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by Tony Chang

All opinions on this site are my own and do not represent those of my employer.

Creative Commons Attribution License

innovative interfaces

Sep 30, 2005, 03:29am EDT



pie menu One of the main points in User Interface Design For Programmers or any other book on user interface design is that you should design interfaces based on user expectations. I agree with this for the most part, but it makes me sad. It makes me sad because it means that innovative interfaces are likely to fail even though they’re “better.” For example, there are plenty of studies that show that pie menus are superior to traditional linear menus, but they’ll never take the place of context menus. Why not? Because they’re too different from what people have come to expect when they right click.

So to make the most immediately usable product, all you can do is make incremental improvements. But to make a really innovative interface, we need to stop listening (literally) to users. We need to look past what the user says she or he wants and look to what goal the user is trying to actually accomplish. There is always a lot of risk in doing this because lots of people simply won’t get it. They won’t want to take the time to learn a new interface even if it will save more time in the long run and they’ll return to an interface that is familiar.

I see this happen a lot with Gmail. Walt Mossberg recently had an article in the Wall Street Journal comparing Yahoo mail (beta) to Gmail. He concluded that Yahoo mail was better because it more closely replicated the desktop experience (i.e., Outlook). He complains that Gmail doesn’t provide folders, which he has come to expect. It doesn’t matter that most people only have one level of folders [1] making them identical to labels. It breaks his expectations of how to organize email.

So when people say they want folders, what do they really want? In most cases, the goal is actually to find messages quickly; folders are used to aid in the search process. So when users say they want folders, what they really want is a fast way to find email. When I’m trying to find a message, I don’t really care how my email is organized, so long as I understand the structure and can quickly find my email. But labels (and search) provide this functionality, so why do users still complain about the lack of folders?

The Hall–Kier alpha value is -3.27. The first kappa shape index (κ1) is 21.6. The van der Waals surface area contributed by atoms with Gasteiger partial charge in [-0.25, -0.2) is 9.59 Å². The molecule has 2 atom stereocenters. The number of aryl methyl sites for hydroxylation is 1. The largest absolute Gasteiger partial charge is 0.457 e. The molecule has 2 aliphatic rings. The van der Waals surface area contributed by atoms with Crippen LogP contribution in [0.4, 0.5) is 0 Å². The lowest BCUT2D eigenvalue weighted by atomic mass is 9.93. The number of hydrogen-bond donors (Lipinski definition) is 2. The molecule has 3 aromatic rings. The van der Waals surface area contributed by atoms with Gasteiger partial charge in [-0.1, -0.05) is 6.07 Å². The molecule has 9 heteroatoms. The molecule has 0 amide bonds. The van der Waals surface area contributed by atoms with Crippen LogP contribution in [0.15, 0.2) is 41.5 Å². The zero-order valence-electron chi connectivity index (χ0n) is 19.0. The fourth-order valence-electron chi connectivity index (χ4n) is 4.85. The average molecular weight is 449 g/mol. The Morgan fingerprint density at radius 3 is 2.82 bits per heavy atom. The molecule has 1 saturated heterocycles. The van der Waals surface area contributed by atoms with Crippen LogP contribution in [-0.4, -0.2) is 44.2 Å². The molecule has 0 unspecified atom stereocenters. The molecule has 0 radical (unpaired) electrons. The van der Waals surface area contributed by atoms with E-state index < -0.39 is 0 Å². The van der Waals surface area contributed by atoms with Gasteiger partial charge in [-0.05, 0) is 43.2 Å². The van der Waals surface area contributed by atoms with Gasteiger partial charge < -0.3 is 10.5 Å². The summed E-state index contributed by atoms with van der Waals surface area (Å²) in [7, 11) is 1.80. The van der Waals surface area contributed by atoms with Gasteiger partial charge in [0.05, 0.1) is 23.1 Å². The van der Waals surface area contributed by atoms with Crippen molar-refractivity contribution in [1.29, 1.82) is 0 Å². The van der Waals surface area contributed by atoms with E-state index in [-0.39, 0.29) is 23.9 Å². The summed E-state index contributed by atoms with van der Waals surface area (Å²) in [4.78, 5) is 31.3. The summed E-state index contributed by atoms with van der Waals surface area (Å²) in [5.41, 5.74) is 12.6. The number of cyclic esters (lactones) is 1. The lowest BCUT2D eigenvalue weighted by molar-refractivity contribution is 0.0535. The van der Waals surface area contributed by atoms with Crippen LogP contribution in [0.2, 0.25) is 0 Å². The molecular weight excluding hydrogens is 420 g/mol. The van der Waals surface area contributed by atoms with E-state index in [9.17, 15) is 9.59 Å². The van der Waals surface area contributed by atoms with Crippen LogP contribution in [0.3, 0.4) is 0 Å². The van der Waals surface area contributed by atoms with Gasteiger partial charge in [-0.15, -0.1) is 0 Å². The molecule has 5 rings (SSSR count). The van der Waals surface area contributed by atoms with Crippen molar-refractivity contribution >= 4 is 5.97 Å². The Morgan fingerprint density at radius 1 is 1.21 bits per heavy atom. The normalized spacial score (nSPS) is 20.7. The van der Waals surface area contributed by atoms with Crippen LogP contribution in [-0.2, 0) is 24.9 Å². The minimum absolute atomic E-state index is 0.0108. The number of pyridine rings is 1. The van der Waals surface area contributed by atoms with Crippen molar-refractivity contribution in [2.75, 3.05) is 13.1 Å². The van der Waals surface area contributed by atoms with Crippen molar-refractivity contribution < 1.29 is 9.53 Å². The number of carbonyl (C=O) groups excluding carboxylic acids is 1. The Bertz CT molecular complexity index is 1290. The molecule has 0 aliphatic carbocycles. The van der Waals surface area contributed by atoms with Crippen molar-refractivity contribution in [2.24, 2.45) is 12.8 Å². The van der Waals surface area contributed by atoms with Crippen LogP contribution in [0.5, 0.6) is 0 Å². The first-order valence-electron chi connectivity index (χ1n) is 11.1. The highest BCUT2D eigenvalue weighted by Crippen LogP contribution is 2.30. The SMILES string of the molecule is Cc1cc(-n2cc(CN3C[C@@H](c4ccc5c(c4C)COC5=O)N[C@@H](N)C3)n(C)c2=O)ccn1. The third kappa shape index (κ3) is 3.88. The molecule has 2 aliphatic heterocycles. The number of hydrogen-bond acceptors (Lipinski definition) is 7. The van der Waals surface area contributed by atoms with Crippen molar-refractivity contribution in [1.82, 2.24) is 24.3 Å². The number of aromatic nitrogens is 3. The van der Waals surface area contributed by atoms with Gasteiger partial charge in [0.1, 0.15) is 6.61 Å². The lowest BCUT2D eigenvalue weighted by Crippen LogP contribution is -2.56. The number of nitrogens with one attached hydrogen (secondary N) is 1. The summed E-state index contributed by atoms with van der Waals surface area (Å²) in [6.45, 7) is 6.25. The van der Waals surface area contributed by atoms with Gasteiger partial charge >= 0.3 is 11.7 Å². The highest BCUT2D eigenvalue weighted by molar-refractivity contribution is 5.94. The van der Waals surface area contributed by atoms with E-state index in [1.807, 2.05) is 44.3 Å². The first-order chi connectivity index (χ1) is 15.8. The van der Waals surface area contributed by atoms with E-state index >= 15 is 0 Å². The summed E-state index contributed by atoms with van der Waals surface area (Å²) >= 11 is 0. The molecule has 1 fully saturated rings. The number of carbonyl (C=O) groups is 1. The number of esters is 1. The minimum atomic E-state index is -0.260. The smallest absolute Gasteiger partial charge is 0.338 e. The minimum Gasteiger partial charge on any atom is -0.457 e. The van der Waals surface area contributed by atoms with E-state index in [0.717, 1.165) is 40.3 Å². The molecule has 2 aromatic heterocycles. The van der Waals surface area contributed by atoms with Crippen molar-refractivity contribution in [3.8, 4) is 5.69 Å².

The other reason people want folders, is because they like to be in control. People understand folders and thus using folders provides control. Labels feel slippery to new users (there’s no structure! there’s no hierarchy! oh no!). It’s not that folders are better, it just makes some (anal retentive) people feel better.

So what does that mean? It means that some people will love the new Yahoo mail and hate Gmail. But that’s ok, that’s just the physics of passion.

[1] In the current Yahoo mail, you can’t nest folders anyway making them identical to labels. Is this the case in Yahoo mail beta?

Brandon at Sep 30, 2005, 08:58am EDT

I really enjoyed this post. It gave me some interesting things to think about / discuss with my cow-orkers.

DC at Sep 30, 2005, 10:22am EDT

I think there’s an added problem here and that is that user tests can only get a person’s immediate reaction. It’s really hard to do a study where you find out how someone will work with software after they’ve had it long enough to get used to it. In fact, I think qualitative user tests are often totally flawed for just this reason (and I do such things all the time). It was interesting to do my own personal evaluation versus the other guy’s because I felt like he had used Gmail for testing purposes and not to the large degree necessary to really “get it”.